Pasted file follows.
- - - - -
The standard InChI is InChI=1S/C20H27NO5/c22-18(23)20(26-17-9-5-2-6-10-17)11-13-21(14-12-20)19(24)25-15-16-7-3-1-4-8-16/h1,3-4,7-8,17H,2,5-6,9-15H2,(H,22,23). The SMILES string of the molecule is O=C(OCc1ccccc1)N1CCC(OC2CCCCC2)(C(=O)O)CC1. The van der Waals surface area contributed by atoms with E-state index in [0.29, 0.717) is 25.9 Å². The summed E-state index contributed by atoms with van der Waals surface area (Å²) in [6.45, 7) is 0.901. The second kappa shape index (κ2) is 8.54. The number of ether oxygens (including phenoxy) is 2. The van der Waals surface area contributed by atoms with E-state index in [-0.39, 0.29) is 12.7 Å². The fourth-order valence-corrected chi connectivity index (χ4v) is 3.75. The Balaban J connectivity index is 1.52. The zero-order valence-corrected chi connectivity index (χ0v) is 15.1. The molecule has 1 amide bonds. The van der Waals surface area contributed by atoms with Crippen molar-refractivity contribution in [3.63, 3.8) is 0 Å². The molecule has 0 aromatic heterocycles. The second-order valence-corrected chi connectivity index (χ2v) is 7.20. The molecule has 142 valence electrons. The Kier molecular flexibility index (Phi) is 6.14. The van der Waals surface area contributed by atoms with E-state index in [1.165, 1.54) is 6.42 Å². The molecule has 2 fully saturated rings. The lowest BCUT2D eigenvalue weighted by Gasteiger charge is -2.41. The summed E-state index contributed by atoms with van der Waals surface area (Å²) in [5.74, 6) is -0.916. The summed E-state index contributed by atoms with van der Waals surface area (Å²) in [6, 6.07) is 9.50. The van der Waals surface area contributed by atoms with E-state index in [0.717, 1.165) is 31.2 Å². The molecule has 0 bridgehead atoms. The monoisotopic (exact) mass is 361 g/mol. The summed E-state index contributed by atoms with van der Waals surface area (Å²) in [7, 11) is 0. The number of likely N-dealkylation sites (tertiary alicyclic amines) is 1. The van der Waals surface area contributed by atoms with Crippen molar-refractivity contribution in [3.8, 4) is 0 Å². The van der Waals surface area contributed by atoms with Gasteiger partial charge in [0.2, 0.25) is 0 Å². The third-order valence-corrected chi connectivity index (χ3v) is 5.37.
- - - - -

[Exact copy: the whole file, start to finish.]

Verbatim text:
The standard InChI is InChI=1S/C20H27NO5/c22-18(23)20(26-17-9-5-2-6-10-17)11-13-21(14-12-20)19(24)25-15-16-7-3-1-4-8-16/h1,3-4,7-8,17H,2,5-6,9-15H2,(H,22,23). The SMILES string of the molecule is O=C(OCc1ccccc1)N1CCC(OC2CCCCC2)(C(=O)O)CC1. The van der Waals surface area contributed by atoms with E-state index in [0.29, 0.717) is 25.9 Å². The summed E-state index contributed by atoms with van der Waals surface area (Å²) in [6.45, 7) is 0.901. The second kappa shape index (κ2) is 8.54. The number of ether oxygens (including phenoxy) is 2. The van der Waals surface area contributed by atoms with E-state index in [-0.39, 0.29) is 12.7 Å². The fourth-order valence-corrected chi connectivity index (χ4v) is 3.75. The Balaban J connectivity index is 1.52. The zero-order valence-corrected chi connectivity index (χ0v) is 15.1. The molecule has 1 amide bonds. The van der Waals surface area contributed by atoms with Crippen molar-refractivity contribution in [3.63, 3.8) is 0 Å². The molecule has 0 aromatic heterocycles. The second-order valence-corrected chi connectivity index (χ2v) is 7.20. The molecule has 142 valence electrons. The Kier molecular flexibility index (Phi) is 6.14. The van der Waals surface area contributed by atoms with E-state index in [1.165, 1.54) is 6.42 Å². The molecule has 2 fully saturated rings. The lowest BCUT2D eigenvalue weighted by Gasteiger charge is -2.41. The summed E-state index contributed by atoms with van der Waals surface area (Å²) in [5.74, 6) is -0.916. The summed E-state index contributed by atoms with van der Waals surface area (Å²) in [6, 6.07) is 9.50. The van der Waals surface area contributed by atoms with E-state index in [0.717, 1.165) is 31.2 Å². The molecule has 0 bridgehead atoms. The monoisotopic (exact) mass is 361 g/mol. The summed E-state index contributed by atoms with van der Waals surface area (Å²) in [7, 11) is 0. The number of likely N-dealkylation sites (tertiary alicyclic amines) is 1. The van der Waals surface area contributed by atoms with Crippen molar-refractivity contribution in [3.8, 4) is 0 Å². The van der Waals surface area contributed by atoms with Gasteiger partial charge in [0.2, 0.25) is 0 Å². The third-order valence-corrected chi connectivity index (χ3v) is 5.37.